A command of the English language has turned into a basic requirement for a majority of professional job vacancies in Yemen. Those who lack either spoken or writing skills are reporting extreme difficulties in finding suitable employment.
This is a concern for Yemenis like Mohamed Ameen, a law school graduate from Sana’a University. Due to his lack of this desired skill set, he has largely remained unemployable.
“All the announced vacancies in the newspapers and magazines [only hire on the] condition of a good spoken and written command of English,” he said. “Thus, I spent six years searching for a job opportunity that didn’t require English. In fact, the English language has become a nightmare that I never dreamed of. To tackle this problem, I attempted to learn the language by means of tapes and books, yet I have not improved enough to meet the condition,” he said.
Many college graduates say they recognize the importance of learning English to increase their desirability in the job market, but it doesn't mean they like it.
Qosai Abdo, a student at the Language College at Sana’a University, said, “Nowadays, whoever wants to obtain a good job in Yemen must learn English in institutes or elsewhere. Otherwise, [all that is available] are unqualified businesses such as selling qat or tailoring.”
Many complain that standard education does not provide students with adequate resources to learn English, and therefore students are left to seek out skills on their own, creating a financial burden that many cannot afford.
Another Sana'a University graduate, Sarina Yaqoob reflected on this sentiment.
“The fees are [so] high [that it] manipulates the youth's needs to learn [another] language. If the Ministry of Education focused [on implementing] it in the school curricula, the students would not need to go to the [expensive] English language institutes,” she said.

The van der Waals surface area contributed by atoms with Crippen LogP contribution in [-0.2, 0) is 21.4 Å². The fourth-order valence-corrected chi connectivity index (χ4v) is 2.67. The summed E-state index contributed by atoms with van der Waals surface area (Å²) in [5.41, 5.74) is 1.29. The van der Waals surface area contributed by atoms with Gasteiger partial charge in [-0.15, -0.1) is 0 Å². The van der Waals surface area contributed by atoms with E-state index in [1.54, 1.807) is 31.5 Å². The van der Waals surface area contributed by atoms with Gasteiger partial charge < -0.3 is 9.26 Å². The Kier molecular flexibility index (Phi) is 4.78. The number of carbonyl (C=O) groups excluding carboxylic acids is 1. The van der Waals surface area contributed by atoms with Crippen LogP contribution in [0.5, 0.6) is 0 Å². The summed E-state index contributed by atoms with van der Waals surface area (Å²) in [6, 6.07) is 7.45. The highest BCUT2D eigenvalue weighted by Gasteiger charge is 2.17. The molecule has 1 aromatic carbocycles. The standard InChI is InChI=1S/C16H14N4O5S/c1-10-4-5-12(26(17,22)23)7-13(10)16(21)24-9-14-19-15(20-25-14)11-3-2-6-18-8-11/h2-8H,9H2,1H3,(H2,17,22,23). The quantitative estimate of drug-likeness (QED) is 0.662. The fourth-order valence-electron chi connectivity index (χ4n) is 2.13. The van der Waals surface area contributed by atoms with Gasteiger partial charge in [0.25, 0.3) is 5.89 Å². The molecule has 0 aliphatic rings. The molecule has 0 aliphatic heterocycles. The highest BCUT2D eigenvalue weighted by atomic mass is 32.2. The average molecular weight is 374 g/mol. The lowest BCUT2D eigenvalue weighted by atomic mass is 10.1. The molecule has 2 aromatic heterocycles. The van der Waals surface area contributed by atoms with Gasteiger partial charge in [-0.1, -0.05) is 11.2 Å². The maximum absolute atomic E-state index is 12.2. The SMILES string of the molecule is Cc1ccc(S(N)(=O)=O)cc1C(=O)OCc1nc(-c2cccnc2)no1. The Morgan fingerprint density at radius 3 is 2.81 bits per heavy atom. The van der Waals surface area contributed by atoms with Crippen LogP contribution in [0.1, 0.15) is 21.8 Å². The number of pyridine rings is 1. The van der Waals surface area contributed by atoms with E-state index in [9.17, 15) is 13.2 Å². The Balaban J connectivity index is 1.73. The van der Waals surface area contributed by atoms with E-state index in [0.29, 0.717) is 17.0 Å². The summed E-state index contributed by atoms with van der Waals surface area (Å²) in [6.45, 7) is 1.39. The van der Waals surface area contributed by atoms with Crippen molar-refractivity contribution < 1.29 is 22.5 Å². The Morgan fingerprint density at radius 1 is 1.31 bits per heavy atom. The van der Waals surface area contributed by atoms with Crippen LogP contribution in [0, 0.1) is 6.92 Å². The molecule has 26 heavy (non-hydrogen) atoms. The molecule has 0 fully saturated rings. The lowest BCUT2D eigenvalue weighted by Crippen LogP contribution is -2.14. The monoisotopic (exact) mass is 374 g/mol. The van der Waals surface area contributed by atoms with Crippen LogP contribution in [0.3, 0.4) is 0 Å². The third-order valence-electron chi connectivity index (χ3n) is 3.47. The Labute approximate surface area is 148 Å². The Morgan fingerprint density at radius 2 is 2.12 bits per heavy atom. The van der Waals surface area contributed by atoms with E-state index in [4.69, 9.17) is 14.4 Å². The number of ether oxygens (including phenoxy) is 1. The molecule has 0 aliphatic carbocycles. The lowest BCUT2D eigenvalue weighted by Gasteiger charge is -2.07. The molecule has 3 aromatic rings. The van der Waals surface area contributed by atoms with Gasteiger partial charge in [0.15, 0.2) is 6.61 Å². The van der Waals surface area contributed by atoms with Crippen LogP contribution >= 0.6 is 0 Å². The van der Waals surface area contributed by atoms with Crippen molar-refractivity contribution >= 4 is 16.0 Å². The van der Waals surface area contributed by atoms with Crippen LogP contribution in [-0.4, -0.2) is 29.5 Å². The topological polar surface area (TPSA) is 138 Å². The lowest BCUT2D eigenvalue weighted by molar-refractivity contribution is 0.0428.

Mohammed Al-Sabahi, an English language teacher, is also critical of current education policies.
“Our curriculum has not fulfilled the aspirations of students, and the majority of them are [educated] theoretically due to the large number of students and the shortage of the qualified teacher. Also, the inadequacy of the modern curriculum contributes to graduating students from schools without any other language [skills].”
However, despite the obstacles, Al-Sabahi still recommends that students go to language institutes before they enroll at university so as to stay ahead of the curve.
Yet, a third-year university student, Naseem Jamal's experience counters this advice.
“I suspended my studies at college for one full year, spending time going from one institute to another and from one course to the second. I could have missed my years of university study because of English. I possess many [English language] certificates, which I presented to employment offices, but it was in vain,” she said.
Many Yemeni youth have also complained about employers requiring candidates to speak English, but in actuality, they do not need the skill on the job.
Sumaia Al-Hobaishi, a private company employee, said she applied for a secretarial position at several businesses. She finally landed one, but they required a fluency in English.
“Of course, I’m not good at English, but when I applied for the job, I told the human resources’ official that I speak English fluently. He was convinced, so I got the job. Now I’m working, but I have never used English,” she said.
Despite many people's objections to the principle of the market dictating the need for a foreign language, it is hard to deny the role that learning English currently plays in today's global world. That is why Nasser Al-Bahri, the owner of the For You Institute, aims to convey to students the opportunities that are opened up by acquiring language skills.
“We are working to bridge the gap by encouraging the youth to study by means of using the latest curriculum and styles that make them enjoy learning. This helps spread English learning,” he said.
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